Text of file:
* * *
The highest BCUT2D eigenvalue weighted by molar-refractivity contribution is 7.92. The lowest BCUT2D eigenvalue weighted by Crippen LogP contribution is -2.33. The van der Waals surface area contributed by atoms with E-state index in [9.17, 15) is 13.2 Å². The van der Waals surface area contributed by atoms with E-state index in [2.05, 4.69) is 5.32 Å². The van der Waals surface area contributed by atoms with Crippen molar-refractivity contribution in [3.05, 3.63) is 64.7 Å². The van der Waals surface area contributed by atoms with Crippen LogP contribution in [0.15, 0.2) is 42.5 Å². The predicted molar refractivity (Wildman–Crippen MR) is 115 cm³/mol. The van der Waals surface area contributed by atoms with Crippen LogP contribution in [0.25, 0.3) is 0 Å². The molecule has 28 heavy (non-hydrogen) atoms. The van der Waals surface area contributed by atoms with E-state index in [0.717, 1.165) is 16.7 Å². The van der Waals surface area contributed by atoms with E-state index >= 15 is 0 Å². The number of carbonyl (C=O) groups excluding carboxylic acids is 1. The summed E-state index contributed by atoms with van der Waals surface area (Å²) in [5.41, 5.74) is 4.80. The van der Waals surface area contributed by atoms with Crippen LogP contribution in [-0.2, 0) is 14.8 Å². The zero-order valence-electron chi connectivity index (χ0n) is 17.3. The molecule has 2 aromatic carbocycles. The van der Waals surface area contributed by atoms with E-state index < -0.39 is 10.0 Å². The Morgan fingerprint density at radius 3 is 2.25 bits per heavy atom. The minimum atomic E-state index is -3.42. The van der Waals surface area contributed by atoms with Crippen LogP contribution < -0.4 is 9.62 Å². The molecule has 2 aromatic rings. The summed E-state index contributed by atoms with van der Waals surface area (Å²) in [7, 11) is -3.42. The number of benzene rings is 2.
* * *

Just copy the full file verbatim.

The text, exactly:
The highest BCUT2D eigenvalue weighted by molar-refractivity contribution is 7.92. The lowest BCUT2D eigenvalue weighted by Crippen LogP contribution is -2.33. The van der Waals surface area contributed by atoms with E-state index in [9.17, 15) is 13.2 Å². The van der Waals surface area contributed by atoms with E-state index in [2.05, 4.69) is 5.32 Å². The van der Waals surface area contributed by atoms with Crippen molar-refractivity contribution in [3.05, 3.63) is 64.7 Å². The van der Waals surface area contributed by atoms with Crippen LogP contribution in [0.15, 0.2) is 42.5 Å². The predicted molar refractivity (Wildman–Crippen MR) is 115 cm³/mol. The van der Waals surface area contributed by atoms with Crippen LogP contribution in [0.25, 0.3) is 0 Å². The molecule has 28 heavy (non-hydrogen) atoms. The van der Waals surface area contributed by atoms with E-state index in [0.717, 1.165) is 16.7 Å². The van der Waals surface area contributed by atoms with E-state index >= 15 is 0 Å². The number of carbonyl (C=O) groups excluding carboxylic acids is 1. The summed E-state index contributed by atoms with van der Waals surface area (Å²) in [5.41, 5.74) is 4.80. The van der Waals surface area contributed by atoms with Crippen LogP contribution in [-0.2, 0) is 14.8 Å². The zero-order valence-electron chi connectivity index (χ0n) is 17.3. The molecule has 2 aromatic carbocycles. The van der Waals surface area contributed by atoms with E-state index < -0.39 is 10.0 Å². The Morgan fingerprint density at radius 3 is 2.25 bits per heavy atom. The minimum atomic E-state index is -3.42. The van der Waals surface area contributed by atoms with Crippen LogP contribution < -0.4 is 9.62 Å². The molecule has 2 aromatic rings. The summed E-state index contributed by atoms with van der Waals surface area (Å²) in [7, 11) is -3.42. The number of benzene rings is 2.